I am beginning to feel less like a walking, talking side of a house. Thursday (my fortieth birthday), I had my first post-surgery appointment and was happy to say goodbye to the drainage tube and mini football. I felt a strange, cringe-worthy sensation as the nurse sort of yanked it all out of my side. The hole left behind was immediately covered with gauze and tape, and that was it.
Also at this appointment I learned I had lost 12 pounds since my previous weigh-in on July 23. Twelve pounds in about two weeks. Crazy. So, to date: Lost 13 pounds from March to June, 11 pounds from June to late July (liquid pre-surgery diet), 12 pounds after surgery.
My watch slides around on my wrist. My bras fit more comfortably. Clothes are looser. No swollen ankles (not that I've been on my feet as much as usual).
In the week immediately after surgery, I had started taking my vitamins and other medication -- rather half-heartedly, I admit. After neatly organizing them in a brightly colored plastic case (a different color for each day of the week), I sort of lost hope. Somehow, seeing them all in one place made me wonder how I would ever get them all down. My post-surgery appointment reminded me how vital these are to my health. For the rest of my life.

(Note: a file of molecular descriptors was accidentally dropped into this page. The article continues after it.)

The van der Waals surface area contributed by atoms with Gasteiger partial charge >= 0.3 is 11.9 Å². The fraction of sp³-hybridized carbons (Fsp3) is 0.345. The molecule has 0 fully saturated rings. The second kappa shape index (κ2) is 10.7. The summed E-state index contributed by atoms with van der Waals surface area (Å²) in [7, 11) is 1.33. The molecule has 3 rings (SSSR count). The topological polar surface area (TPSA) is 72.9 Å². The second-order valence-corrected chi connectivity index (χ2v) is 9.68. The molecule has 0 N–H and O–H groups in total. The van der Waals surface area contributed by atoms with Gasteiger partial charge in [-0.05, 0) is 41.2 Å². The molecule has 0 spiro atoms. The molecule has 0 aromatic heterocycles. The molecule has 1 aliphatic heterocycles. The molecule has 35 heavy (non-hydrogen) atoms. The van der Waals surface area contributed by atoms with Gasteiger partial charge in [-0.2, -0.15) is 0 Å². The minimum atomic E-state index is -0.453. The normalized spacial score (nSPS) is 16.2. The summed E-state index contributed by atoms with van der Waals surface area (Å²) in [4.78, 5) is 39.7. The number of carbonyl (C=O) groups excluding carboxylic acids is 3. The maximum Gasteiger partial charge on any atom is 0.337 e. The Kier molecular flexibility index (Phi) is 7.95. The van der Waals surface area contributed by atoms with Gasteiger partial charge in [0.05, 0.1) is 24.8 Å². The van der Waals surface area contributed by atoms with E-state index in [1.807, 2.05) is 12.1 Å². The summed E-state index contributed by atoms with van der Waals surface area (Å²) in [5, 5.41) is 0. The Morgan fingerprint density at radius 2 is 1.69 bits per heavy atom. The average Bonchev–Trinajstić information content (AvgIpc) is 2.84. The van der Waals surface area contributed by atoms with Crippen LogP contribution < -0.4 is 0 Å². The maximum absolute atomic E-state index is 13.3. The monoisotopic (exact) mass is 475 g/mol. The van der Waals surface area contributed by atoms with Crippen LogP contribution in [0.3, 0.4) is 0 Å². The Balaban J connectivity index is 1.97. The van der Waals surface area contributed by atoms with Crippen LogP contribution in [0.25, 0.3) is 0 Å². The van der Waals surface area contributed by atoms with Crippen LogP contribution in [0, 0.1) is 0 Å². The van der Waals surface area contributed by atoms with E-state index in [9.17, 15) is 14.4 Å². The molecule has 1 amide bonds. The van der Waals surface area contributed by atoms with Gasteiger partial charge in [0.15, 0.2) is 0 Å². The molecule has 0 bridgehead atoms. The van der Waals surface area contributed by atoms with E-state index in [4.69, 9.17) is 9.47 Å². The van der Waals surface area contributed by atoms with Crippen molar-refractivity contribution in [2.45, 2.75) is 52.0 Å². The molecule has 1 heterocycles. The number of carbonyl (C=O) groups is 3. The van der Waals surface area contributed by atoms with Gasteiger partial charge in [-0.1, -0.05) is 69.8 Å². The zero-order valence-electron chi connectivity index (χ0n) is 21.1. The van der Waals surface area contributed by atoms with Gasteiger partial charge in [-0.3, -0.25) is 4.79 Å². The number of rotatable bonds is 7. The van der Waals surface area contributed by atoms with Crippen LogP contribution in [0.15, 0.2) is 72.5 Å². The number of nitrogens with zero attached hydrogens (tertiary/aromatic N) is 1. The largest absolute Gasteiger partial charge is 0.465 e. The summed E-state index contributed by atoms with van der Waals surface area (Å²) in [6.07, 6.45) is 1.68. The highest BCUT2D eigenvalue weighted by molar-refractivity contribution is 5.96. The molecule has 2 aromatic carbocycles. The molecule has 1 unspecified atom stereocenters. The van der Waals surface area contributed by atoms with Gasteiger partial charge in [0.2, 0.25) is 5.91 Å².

6 multivitamin capsules a day
1 chewable iron tablet
4 chewable Calcium citrates (they taste and have the consistency of Starburst candy, never one of my favorites)
1 Pepcid (to prevent acid from eroding the lining and sutures of my newly small tummy)
Twice a week I have to put a small B12 pill under my tongue until it dissolves
Oh, and I have to exercise, plus make sure to get 65 grams of protein (Slim Fast), and 64 ounces of clear liquids. I admit, thinking about all of this gets me down sometimes. It all seems daunting. But, I just have to put one foot in front of the other and keep going. The alternative is unacceptable.
Next Thursday, I'll begin eating real food (half a cup per meal)! My menu choices are "cream of" soups (blended to get out any chunks), mashed potatoes, sugar free pudding, and scrambled egg! By the time I go to a conference I'm attending at the end of the month I'll be enjoying shaved deli meats, cheese, and toast. All these mundane foods sound sublime to me now.
I do think about food quite a lot, mostly at night when I am trying to fall asleep -- even though I am not hungry. This must the psychological part kicking in: the comfort and routine of a hot meal and eating until I'm stuffed (and then having desert).